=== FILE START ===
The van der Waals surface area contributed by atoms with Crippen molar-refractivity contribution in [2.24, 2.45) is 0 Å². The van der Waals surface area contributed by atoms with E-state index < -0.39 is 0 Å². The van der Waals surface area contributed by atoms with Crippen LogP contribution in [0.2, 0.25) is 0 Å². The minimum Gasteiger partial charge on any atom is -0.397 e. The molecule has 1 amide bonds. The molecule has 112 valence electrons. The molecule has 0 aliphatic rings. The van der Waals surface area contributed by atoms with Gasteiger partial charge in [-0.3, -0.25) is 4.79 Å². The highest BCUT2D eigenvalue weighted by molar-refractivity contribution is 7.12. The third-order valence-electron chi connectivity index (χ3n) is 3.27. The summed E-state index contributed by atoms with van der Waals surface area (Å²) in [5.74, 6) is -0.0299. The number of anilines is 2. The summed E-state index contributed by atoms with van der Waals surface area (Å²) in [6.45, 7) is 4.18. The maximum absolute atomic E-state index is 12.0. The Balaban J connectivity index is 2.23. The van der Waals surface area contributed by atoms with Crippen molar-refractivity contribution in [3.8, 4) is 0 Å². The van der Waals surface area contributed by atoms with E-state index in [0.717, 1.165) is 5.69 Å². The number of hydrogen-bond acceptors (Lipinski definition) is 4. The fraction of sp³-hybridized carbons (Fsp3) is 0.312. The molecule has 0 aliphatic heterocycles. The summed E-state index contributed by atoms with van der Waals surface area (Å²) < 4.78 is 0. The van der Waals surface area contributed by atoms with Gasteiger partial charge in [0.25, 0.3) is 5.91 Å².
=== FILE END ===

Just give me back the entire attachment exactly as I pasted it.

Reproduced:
The van der Waals surface area contributed by atoms with Crippen molar-refractivity contribution in [2.24, 2.45) is 0 Å². The van der Waals surface area contributed by atoms with E-state index < -0.39 is 0 Å². The van der Waals surface area contributed by atoms with Crippen LogP contribution in [0.2, 0.25) is 0 Å². The minimum Gasteiger partial charge on any atom is -0.397 e. The molecule has 1 amide bonds. The molecule has 112 valence electrons. The molecule has 0 aliphatic rings. The van der Waals surface area contributed by atoms with Gasteiger partial charge in [-0.3, -0.25) is 4.79 Å². The highest BCUT2D eigenvalue weighted by molar-refractivity contribution is 7.12. The third-order valence-electron chi connectivity index (χ3n) is 3.27. The summed E-state index contributed by atoms with van der Waals surface area (Å²) in [5.74, 6) is -0.0299. The number of anilines is 2. The summed E-state index contributed by atoms with van der Waals surface area (Å²) in [6.45, 7) is 4.18. The maximum absolute atomic E-state index is 12.0. The Balaban J connectivity index is 2.23. The van der Waals surface area contributed by atoms with Crippen molar-refractivity contribution in [3.8, 4) is 0 Å². The van der Waals surface area contributed by atoms with E-state index in [0.717, 1.165) is 5.69 Å². The number of hydrogen-bond acceptors (Lipinski definition) is 4. The fraction of sp³-hybridized carbons (Fsp3) is 0.312. The molecule has 0 aliphatic heterocycles. The summed E-state index contributed by atoms with van der Waals surface area (Å²) < 4.78 is 0. The van der Waals surface area contributed by atoms with Gasteiger partial charge in [0.25, 0.3) is 5.91 Å².